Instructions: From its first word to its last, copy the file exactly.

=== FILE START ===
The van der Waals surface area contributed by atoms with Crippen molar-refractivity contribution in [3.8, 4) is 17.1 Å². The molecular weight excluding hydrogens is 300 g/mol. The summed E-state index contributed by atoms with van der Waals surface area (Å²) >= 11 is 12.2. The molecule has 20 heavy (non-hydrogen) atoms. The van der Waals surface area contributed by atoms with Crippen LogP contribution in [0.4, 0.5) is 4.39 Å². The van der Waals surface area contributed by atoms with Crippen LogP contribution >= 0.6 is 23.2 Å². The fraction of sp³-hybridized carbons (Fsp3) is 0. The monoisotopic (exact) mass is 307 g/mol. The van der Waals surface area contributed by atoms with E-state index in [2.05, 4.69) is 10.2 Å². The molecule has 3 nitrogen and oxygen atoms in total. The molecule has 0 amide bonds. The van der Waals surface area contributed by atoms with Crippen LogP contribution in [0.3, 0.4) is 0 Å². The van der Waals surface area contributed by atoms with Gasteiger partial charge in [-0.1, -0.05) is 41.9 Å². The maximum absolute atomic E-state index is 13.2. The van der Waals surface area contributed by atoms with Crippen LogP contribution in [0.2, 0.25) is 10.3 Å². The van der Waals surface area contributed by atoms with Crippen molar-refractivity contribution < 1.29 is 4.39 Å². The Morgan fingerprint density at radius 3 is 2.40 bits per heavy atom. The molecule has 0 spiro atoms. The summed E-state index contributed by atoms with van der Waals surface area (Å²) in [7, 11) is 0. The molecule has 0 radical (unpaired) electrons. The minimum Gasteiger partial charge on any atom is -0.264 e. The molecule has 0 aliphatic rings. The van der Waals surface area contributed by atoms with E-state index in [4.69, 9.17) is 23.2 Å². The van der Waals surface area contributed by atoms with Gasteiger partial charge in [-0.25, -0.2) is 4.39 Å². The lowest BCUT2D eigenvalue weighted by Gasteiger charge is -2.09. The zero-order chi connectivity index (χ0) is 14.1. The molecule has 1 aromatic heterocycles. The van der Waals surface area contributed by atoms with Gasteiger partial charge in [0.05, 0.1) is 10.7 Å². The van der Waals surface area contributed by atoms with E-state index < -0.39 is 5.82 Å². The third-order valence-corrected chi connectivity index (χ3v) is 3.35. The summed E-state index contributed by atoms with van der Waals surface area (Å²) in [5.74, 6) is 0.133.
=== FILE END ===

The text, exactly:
The van der Waals surface area contributed by atoms with Crippen molar-refractivity contribution in [3.8, 4) is 17.1 Å². The molecular weight excluding hydrogens is 300 g/mol. The summed E-state index contributed by atoms with van der Waals surface area (Å²) >= 11 is 12.2. The molecule has 20 heavy (non-hydrogen) atoms. The van der Waals surface area contributed by atoms with Crippen LogP contribution in [0.4, 0.5) is 4.39 Å². The van der Waals surface area contributed by atoms with Crippen LogP contribution >= 0.6 is 23.2 Å². The fraction of sp³-hybridized carbons (Fsp3) is 0. The monoisotopic (exact) mass is 307 g/mol. The van der Waals surface area contributed by atoms with E-state index in [2.05, 4.69) is 10.2 Å². The molecule has 3 nitrogen and oxygen atoms in total. The molecule has 0 amide bonds. The van der Waals surface area contributed by atoms with Crippen LogP contribution in [0.3, 0.4) is 0 Å². The van der Waals surface area contributed by atoms with Gasteiger partial charge in [-0.1, -0.05) is 41.9 Å². The maximum absolute atomic E-state index is 13.2. The van der Waals surface area contributed by atoms with Crippen LogP contribution in [0.2, 0.25) is 10.3 Å². The van der Waals surface area contributed by atoms with Crippen molar-refractivity contribution < 1.29 is 4.39 Å². The Morgan fingerprint density at radius 3 is 2.40 bits per heavy atom. The molecule has 0 spiro atoms. The summed E-state index contributed by atoms with van der Waals surface area (Å²) in [7, 11) is 0. The molecule has 0 radical (unpaired) electrons. The minimum Gasteiger partial charge on any atom is -0.264 e. The molecule has 0 aliphatic rings. The van der Waals surface area contributed by atoms with E-state index in [4.69, 9.17) is 23.2 Å². The van der Waals surface area contributed by atoms with Gasteiger partial charge in [-0.25, -0.2) is 4.39 Å². The lowest BCUT2D eigenvalue weighted by Gasteiger charge is -2.09. The zero-order chi connectivity index (χ0) is 14.1. The molecule has 1 aromatic heterocycles. The van der Waals surface area contributed by atoms with Gasteiger partial charge in [0.05, 0.1) is 10.7 Å². The van der Waals surface area contributed by atoms with E-state index < -0.39 is 5.82 Å². The third-order valence-corrected chi connectivity index (χ3v) is 3.35. The summed E-state index contributed by atoms with van der Waals surface area (Å²) in [5.74, 6) is 0.133.